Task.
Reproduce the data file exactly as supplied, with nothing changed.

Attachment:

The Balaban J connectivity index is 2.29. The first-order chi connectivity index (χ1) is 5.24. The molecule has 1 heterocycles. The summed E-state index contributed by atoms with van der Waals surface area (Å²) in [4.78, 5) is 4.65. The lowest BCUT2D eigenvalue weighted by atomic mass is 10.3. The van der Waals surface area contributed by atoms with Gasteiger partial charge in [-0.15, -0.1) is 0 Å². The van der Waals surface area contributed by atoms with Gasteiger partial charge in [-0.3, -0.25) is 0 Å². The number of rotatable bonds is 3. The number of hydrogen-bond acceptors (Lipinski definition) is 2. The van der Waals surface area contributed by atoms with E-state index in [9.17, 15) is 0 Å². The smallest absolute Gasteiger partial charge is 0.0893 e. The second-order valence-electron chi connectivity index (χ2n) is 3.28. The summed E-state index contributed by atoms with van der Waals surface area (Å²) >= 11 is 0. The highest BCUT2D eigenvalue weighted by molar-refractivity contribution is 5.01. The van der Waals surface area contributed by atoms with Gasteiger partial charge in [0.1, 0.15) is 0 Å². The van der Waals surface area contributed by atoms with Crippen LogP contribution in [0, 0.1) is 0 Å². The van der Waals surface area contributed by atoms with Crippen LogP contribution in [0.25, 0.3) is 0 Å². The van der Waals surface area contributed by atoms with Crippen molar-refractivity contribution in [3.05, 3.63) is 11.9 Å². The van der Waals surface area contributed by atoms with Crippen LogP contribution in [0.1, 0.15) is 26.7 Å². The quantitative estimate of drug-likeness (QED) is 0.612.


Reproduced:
The Balaban J connectivity index is 2.29. The first-order chi connectivity index (χ1) is 5.24. The molecule has 1 heterocycles. The summed E-state index contributed by atoms with van der Waals surface area (Å²) in [4.78, 5) is 4.65. The lowest BCUT2D eigenvalue weighted by atomic mass is 10.3. The van der Waals surface area contributed by atoms with Gasteiger partial charge in [-0.15, -0.1) is 0 Å². The van der Waals surface area contributed by atoms with Gasteiger partial charge in [-0.3, -0.25) is 0 Å². The number of rotatable bonds is 3. The number of hydrogen-bond acceptors (Lipinski definition) is 2. The van der Waals surface area contributed by atoms with E-state index in [9.17, 15) is 0 Å². The smallest absolute Gasteiger partial charge is 0.0893 e. The second-order valence-electron chi connectivity index (χ2n) is 3.28. The summed E-state index contributed by atoms with van der Waals surface area (Å²) >= 11 is 0. The highest BCUT2D eigenvalue weighted by molar-refractivity contribution is 5.01. The van der Waals surface area contributed by atoms with Gasteiger partial charge in [0.1, 0.15) is 0 Å². The van der Waals surface area contributed by atoms with Crippen LogP contribution in [0, 0.1) is 0 Å². The van der Waals surface area contributed by atoms with Crippen LogP contribution in [0.25, 0.3) is 0 Å². The van der Waals surface area contributed by atoms with Crippen molar-refractivity contribution in [3.05, 3.63) is 11.9 Å². The van der Waals surface area contributed by atoms with Crippen LogP contribution in [0.1, 0.15) is 26.7 Å². The quantitative estimate of drug-likeness (QED) is 0.612.